Europe’s year of climate extremes – POLITICO


It was (yet another) bad climate year for our planet — and an even worse one for Europe, according to the EU’s climate change service.

Copernicus’ latest report, published Tuesday, paints a dire picture that is now all too familiar.

Last year was the fifth-warmest on record globally and the second-warmest for Europe, where temperatures have increased by more than twice the global average in the past 30 years.

The Continent also experienced its hottest-ever summer, marked by devastating heat waves and wildfires that destroyed over 800,000 hectares of land and caused a spike in carbon emissions.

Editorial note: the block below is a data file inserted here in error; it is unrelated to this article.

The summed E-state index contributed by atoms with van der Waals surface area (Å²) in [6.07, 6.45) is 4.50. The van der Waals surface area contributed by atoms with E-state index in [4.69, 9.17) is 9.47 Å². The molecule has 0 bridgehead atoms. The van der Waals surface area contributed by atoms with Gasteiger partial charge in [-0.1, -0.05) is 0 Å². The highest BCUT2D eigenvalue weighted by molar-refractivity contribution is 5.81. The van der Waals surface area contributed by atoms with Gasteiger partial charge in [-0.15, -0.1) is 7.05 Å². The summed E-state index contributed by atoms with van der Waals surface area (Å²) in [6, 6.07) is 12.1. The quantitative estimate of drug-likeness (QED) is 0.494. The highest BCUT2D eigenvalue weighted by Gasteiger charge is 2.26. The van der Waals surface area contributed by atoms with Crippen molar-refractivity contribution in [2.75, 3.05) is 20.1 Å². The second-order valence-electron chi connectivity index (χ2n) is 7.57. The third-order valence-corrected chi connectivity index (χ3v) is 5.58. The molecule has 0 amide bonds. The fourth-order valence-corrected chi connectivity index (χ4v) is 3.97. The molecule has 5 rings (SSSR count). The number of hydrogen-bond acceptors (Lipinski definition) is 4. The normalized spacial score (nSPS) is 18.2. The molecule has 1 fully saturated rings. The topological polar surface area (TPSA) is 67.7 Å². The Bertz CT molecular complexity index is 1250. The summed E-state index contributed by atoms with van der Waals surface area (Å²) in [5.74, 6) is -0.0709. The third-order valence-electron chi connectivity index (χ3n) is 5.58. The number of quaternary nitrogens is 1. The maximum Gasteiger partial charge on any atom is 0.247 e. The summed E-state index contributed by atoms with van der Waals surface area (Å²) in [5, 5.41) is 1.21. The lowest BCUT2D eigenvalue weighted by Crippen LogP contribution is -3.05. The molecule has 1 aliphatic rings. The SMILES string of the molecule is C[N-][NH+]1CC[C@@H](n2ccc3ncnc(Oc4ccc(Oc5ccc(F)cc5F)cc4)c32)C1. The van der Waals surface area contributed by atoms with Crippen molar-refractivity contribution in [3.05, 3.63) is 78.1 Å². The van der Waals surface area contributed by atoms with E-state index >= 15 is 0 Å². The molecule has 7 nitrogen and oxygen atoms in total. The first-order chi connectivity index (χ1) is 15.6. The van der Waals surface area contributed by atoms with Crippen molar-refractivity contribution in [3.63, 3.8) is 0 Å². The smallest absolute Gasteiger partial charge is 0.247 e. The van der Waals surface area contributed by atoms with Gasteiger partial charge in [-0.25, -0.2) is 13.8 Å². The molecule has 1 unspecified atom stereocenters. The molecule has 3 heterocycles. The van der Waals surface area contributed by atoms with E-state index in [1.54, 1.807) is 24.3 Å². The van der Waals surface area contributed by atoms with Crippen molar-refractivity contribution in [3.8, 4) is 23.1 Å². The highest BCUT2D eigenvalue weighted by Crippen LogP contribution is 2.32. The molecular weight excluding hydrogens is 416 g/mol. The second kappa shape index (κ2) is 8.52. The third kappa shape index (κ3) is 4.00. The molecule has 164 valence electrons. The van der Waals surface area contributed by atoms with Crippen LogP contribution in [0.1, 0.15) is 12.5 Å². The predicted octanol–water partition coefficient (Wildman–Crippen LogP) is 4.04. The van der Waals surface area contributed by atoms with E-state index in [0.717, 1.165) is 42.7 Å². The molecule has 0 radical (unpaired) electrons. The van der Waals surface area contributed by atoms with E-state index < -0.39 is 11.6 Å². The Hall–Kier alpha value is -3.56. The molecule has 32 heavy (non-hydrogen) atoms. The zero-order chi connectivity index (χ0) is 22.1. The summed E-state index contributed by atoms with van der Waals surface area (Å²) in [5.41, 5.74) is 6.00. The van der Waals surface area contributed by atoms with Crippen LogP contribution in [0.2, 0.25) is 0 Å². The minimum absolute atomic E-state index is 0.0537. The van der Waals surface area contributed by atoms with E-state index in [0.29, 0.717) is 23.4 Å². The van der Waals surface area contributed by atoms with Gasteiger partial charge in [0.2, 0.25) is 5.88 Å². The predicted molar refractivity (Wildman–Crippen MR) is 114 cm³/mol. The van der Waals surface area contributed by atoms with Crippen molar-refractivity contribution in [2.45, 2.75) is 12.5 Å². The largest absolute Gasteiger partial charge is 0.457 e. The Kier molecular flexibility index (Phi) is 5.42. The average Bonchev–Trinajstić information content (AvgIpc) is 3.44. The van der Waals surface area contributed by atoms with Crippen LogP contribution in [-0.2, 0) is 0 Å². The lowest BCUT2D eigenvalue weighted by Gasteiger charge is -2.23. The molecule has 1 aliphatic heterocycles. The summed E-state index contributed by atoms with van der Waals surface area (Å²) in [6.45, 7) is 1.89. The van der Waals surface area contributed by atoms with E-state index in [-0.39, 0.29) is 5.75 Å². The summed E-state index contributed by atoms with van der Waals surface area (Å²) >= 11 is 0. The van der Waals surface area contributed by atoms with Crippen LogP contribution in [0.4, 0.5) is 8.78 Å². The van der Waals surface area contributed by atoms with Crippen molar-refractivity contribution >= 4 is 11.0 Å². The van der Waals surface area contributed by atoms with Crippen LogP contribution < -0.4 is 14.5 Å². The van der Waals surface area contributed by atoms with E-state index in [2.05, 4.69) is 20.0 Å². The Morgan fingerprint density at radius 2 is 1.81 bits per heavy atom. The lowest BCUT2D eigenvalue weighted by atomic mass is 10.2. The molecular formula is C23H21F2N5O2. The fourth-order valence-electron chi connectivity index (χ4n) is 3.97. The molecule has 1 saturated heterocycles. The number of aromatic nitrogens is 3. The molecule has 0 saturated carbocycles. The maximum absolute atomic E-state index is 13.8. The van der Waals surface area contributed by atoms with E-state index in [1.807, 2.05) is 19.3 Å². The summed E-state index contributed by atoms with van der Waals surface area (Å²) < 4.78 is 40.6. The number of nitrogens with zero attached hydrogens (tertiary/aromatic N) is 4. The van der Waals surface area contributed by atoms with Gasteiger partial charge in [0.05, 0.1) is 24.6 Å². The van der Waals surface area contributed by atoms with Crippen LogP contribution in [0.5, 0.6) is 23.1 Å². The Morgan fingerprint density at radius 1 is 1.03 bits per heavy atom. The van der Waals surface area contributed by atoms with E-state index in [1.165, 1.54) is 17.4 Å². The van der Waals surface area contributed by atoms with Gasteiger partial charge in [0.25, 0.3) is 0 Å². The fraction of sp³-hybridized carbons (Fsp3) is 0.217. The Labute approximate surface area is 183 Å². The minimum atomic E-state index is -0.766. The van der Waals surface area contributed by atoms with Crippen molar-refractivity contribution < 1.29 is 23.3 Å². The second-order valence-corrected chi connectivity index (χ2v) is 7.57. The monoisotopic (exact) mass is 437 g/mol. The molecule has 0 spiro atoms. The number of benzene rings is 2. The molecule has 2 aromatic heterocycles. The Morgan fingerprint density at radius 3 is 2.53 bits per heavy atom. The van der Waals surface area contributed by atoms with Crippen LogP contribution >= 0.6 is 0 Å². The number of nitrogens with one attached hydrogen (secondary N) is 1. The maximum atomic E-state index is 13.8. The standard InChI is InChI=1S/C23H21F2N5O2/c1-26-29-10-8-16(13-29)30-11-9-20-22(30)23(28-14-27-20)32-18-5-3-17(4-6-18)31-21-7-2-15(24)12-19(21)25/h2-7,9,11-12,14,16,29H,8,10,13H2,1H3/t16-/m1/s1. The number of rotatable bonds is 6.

Extended droughts hit crop yields, with little hope in sight for a quick recovery. Unusually warm winters might be good for consumer energy bills, but without enough snow to restore rivers’ water supply this winter, farmers fear that the effects of last year’s drought might extend well into 2023.

The combination of adverse weather conditions and the fallout of the war in Ukraine is creating the perfect storm for a global food crisis, with millions of people facing starvation. Prices of staple commodities like wheat and vegetable oils, which had already experienced volatility in previous years, spiked in the aftermath of Russia’s invasion of Ukraine, though early signs suggest the crunch might be starting to ease.

Here’s Europe’s hot, long, dry 2022 — in eight charts and maps.


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